Cracking the M&A Code: Aligning Organization Capabilities
Reed Deshler | May 3, 2017
Deals are happening all the time – many with lots of hype from investors, analysts and executives. The right acquisition can combine break-through capabilities to deliver distinctive capabilities to the market. However, too often the promises of the deal never pan out. Each week I talk to executives who are writing off deals that didn’t work or that never achieved the initial promises. These discussions always cause me pause and ask “could something different have been done to crack the code and unleash unrealized value?”
In our book, Mastering the Cube: Overcoming Stumbling Blocks and Building an Organization that Works, there are lots of examples of companies that have squandered the benefits of mergers and acquisitions that looked so compelling on paper. This seems to happen because executives fail to undertake the careful organization alignment planning and assessment that should accompany the typical financial and strategic planning aspects of any good deal.
Before the ink is dry on the contract—and perhaps even long before it is signed—business leaders must look at the alignment of the two organizations and consider how their strategic organization capabilities will be integrated to fully leverage the perceived synergies of the two organizations.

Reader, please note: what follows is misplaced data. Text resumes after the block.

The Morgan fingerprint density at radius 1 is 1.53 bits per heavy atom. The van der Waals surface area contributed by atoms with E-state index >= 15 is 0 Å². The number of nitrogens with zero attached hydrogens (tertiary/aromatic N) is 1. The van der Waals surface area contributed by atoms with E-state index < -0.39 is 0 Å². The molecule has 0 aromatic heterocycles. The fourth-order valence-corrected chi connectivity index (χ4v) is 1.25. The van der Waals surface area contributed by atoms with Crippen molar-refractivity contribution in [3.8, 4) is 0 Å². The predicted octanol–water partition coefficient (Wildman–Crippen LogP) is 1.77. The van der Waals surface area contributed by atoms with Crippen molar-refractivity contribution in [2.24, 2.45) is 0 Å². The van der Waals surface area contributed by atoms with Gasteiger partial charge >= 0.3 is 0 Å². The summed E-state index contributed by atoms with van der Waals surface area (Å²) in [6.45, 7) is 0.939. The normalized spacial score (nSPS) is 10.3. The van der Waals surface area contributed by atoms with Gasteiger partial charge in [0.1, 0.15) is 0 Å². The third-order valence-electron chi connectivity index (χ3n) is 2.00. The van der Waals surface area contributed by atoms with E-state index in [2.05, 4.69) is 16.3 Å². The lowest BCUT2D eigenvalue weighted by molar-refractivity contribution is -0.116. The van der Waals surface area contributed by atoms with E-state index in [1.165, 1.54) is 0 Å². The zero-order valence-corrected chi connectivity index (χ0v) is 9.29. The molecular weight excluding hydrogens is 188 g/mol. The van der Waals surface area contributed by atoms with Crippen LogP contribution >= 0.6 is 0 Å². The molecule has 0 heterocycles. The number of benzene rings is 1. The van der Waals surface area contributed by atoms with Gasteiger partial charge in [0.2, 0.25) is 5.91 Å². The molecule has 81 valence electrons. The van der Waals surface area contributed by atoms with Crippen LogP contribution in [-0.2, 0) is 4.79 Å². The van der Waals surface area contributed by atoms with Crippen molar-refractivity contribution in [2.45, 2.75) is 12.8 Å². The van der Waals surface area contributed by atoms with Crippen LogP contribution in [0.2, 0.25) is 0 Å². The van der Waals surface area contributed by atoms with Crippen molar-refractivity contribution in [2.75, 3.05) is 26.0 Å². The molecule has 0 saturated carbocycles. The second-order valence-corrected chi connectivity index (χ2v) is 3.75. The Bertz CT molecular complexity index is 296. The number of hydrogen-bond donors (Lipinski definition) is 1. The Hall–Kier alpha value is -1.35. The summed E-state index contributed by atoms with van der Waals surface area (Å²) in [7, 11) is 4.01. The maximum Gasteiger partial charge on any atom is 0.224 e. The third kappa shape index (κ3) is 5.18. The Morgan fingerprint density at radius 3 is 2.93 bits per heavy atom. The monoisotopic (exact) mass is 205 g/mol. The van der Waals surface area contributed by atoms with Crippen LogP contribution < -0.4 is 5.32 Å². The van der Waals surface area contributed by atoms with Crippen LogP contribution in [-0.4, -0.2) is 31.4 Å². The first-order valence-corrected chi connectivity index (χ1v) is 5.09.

Business model and organization alignment starts with a discussion of strategy that deals with questions about how the combined capabilities of the two firms will deliver a distinct offering to the marketplace. But the talks don’t end with strategy. Discussions must go further to examine how the organization capabilities that drive the strategy will integrate. These discussions need to dive into the organization’s design (e.g., what work can be centralized or standardized to bring about anticipated savings while looking at what post-merger processes will have the greatest competitive impact).
Sequence is important. It is important to carefully define the business model impacts of the acquisition before immediately dropping into decisions about how to integrate back-office work and other activities for cost savings.
What about you? Have you ever worked in a business that made an acquisition years or even decades before you arrived, but it still felt like a separate company? Most likely, at the time of acquisition there was never really a clear position on how the organization needed to come together. Perhaps the deal made a lot of sense on paper as a financial advantage, but unless some time was spent formally aligning the two organizations, they never really merged in practice.
Organization systems are perfectly designed to get the results that they get. If the design of either company doesn’t change after a merger, neither will the results! Just buying it and saying, “You’re now a part of the family,” doesn’t mean people are going to naturally think and act differently. It isn’t until leaders sit down and define the value they are trying to create by putting two business together, then define what capabilities they must therefore facilitate, and finally, make changes to the daily processes and practices of the organization, that results will follow.